Review. The Doro PhoneEasy 420gsm

Whenever searching in the past for a suitable mobile phone for my Down’s Syndrome daughter to use, I have always been annoyed at the fact that there simply wasn’t all that much choice around for a simple to use handset complete with a very large text display that she can easily see and use. As mobile phones become more and more like portable PC’s, mobile manufacturers need to be reminded that there are some mobile users who simply don’t need all these fancy features, instead requiring a simple to use mobile phone with which to make calls or send texts. Orange have now begun to stock the Dora PhoneEasy 410gsm mobile on Pay as you Go and soon to be available on contract. Although the phone is aimed at the more elderly user, its also ideal for someone with special needs as well.


Currently Orange are only stocking the phone is black but it is also available in the other colours and sim free from other outlets such as  It comes in Black, Pearl White and Burgundy. In appearance its a clam shell phone which is useful for keeping the phone tucked into a pocket without being worried about the keys being accidentally pressed as you move around.  The phone comes complete with a battery charger, earphones, a handy neck strap, a Quick Start Guide with instructions for enabling the Emergency Call key and an instruction book which is very clear to follow and has been printed in a handy large typeface for those with less than perfect eyesight.

The phone has a very attractive appearance. It feels nice and comfortable to hold in the hand, and the outside surface on the front and back has a nice ‘velvety’ feel to it. It looks as if it could take some bangs and bashes without mishap. Our version is the black one. A green line runs across the front and around the sides of the clamshell itself. Also at the front of the phone are two warning light areas which flash whenever a text has been received or the battery is running low. On the left hand side is the volume up and down control and on the right hand side, the headphones and battery charger connections. At the rear of the phone is the Emergency Call key, more of which later.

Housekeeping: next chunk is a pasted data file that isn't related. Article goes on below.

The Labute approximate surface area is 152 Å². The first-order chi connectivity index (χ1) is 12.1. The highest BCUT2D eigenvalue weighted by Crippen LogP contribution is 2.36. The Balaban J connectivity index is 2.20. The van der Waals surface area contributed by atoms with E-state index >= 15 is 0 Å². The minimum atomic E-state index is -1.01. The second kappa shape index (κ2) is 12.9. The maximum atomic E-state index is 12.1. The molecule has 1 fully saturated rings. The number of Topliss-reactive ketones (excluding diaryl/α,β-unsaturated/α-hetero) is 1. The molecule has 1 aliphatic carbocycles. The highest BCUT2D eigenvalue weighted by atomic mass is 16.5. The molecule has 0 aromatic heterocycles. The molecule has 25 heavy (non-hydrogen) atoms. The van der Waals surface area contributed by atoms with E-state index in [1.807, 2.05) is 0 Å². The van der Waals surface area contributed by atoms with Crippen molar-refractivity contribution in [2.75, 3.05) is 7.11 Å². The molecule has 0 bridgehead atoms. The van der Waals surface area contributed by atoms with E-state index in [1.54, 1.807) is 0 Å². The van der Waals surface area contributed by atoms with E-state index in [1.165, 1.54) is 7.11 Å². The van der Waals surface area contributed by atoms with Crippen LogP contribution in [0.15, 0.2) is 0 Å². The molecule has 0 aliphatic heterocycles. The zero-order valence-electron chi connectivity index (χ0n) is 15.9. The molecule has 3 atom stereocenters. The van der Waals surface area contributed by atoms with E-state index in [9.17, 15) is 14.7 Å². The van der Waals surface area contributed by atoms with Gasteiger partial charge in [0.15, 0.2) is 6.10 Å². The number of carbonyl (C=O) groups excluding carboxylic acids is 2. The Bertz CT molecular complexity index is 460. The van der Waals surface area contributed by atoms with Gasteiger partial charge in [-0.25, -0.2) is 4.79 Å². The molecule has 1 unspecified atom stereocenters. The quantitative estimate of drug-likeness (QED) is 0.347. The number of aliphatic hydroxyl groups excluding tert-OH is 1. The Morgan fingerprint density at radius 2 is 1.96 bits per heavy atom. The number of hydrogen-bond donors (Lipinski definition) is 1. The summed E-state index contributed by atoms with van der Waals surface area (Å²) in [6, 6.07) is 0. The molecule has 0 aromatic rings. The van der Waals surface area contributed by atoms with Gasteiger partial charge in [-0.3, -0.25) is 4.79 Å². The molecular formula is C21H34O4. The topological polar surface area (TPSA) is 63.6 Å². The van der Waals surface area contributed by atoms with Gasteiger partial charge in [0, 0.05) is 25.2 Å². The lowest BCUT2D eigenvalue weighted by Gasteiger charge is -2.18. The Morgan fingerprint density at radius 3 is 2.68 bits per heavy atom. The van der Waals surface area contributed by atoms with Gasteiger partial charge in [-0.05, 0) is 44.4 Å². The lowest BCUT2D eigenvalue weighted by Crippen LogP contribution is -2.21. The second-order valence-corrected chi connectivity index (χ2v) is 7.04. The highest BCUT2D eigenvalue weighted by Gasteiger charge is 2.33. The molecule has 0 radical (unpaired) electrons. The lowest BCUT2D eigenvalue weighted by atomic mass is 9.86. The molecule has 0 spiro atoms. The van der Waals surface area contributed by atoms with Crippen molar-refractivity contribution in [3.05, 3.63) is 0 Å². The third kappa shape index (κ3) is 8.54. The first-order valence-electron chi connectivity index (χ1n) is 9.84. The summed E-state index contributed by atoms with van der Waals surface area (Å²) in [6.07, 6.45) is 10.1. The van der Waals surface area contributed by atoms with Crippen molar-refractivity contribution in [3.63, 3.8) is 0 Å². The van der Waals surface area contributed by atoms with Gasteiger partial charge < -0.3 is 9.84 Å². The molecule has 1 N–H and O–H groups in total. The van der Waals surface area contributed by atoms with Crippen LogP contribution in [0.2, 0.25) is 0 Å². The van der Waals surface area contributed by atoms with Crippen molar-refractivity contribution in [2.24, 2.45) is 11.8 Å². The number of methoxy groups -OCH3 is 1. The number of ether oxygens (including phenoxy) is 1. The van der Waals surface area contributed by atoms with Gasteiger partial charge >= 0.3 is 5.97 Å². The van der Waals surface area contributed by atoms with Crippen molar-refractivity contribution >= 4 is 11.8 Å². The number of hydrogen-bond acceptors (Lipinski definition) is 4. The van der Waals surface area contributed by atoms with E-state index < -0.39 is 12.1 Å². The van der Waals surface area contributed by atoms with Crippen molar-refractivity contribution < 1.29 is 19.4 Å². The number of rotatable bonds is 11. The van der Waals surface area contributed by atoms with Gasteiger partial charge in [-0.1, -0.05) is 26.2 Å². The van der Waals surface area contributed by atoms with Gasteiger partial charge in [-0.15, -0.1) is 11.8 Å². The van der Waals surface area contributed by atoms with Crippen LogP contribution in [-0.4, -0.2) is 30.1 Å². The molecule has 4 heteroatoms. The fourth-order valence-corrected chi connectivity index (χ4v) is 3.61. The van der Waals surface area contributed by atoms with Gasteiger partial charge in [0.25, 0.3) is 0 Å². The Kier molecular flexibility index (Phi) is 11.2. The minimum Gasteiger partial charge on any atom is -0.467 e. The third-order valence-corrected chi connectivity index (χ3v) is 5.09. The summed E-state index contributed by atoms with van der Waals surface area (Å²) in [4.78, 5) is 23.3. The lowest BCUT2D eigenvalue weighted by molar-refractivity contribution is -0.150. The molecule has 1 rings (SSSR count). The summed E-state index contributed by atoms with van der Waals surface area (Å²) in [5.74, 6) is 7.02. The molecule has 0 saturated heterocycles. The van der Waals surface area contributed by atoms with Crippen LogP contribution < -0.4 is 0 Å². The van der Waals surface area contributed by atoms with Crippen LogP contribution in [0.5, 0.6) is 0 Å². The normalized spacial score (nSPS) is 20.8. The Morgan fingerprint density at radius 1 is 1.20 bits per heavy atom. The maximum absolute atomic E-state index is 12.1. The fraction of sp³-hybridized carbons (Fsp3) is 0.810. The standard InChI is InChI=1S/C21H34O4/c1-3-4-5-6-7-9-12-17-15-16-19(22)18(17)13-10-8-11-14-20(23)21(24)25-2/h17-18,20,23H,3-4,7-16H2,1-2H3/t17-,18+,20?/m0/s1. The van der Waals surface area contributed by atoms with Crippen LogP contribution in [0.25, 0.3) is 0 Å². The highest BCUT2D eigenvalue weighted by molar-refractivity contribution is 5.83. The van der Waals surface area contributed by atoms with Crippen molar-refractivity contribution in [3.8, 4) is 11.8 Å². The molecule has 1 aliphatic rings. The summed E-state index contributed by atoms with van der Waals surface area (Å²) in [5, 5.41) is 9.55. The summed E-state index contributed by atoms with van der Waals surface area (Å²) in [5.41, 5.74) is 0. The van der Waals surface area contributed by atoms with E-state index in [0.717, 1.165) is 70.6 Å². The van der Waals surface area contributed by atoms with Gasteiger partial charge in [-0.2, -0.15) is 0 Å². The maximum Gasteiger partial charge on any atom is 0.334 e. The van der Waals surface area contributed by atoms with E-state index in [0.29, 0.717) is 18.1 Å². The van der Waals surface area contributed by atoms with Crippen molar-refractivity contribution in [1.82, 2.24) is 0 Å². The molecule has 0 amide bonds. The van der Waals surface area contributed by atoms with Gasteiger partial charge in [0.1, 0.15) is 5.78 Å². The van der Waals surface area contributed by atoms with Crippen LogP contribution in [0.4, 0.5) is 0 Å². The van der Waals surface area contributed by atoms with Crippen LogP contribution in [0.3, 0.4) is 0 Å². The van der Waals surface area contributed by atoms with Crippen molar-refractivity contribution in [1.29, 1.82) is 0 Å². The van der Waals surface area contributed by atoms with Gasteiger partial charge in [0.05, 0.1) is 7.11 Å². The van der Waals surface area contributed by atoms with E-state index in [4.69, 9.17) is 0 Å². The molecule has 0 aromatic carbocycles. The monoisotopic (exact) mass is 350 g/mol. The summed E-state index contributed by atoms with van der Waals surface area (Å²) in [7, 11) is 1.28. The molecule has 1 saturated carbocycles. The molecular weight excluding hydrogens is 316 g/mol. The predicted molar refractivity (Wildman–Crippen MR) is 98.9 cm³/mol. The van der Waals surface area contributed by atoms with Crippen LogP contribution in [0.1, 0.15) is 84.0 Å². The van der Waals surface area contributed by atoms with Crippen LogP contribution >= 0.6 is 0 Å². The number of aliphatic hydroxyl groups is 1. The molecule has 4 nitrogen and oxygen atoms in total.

On opening the phone, the interior is white with black buttons and a largish screen display. The opening mechanism of the phone appears very sturdy and well made, which is important if buying this phone for someone with Special Needs who might be constantly opening and closing it. Setting the phone up for use is an absolute doddle for any user, even someone who has not owned a mobile phone before. The instruction book has been well thought out and is very easy to follow, with helpful icons to illustrate each instruction. The instruction book works through setting up the phone systematically and in a logical order in easy to read large type, beginning with Installing the SIM card and battery to the Security settings, Safely instructions and Care and maintenance.